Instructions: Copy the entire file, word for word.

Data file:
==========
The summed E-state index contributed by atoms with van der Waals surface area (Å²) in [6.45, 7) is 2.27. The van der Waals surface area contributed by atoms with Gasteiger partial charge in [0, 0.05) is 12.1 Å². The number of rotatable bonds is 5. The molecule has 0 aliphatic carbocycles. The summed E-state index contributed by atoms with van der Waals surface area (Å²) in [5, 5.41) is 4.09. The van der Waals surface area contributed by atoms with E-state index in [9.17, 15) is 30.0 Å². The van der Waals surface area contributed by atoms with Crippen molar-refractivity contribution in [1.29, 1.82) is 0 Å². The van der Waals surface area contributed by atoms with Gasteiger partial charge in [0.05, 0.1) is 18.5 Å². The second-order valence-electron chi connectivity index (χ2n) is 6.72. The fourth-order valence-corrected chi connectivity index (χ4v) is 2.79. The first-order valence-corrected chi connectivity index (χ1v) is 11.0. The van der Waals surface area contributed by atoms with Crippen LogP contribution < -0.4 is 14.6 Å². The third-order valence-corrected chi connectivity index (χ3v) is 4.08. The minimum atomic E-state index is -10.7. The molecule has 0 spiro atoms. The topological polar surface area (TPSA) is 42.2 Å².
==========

The summed E-state index contributed by atoms with van der Waals surface area (Å²) in [6.45, 7) is 2.27. The van der Waals surface area contributed by atoms with Gasteiger partial charge in [0, 0.05) is 12.1 Å². The number of rotatable bonds is 5. The molecule has 0 aliphatic carbocycles. The summed E-state index contributed by atoms with van der Waals surface area (Å²) in [5, 5.41) is 4.09. The van der Waals surface area contributed by atoms with E-state index in [9.17, 15) is 30.0 Å². The van der Waals surface area contributed by atoms with Crippen molar-refractivity contribution in [1.29, 1.82) is 0 Å². The van der Waals surface area contributed by atoms with Gasteiger partial charge in [0.05, 0.1) is 18.5 Å². The second-order valence-electron chi connectivity index (χ2n) is 6.72. The fourth-order valence-corrected chi connectivity index (χ4v) is 2.79. The first-order valence-corrected chi connectivity index (χ1v) is 11.0. The van der Waals surface area contributed by atoms with Crippen LogP contribution < -0.4 is 14.6 Å². The third-order valence-corrected chi connectivity index (χ3v) is 4.08. The minimum atomic E-state index is -10.7. The molecule has 0 spiro atoms. The topological polar surface area (TPSA) is 42.2 Å².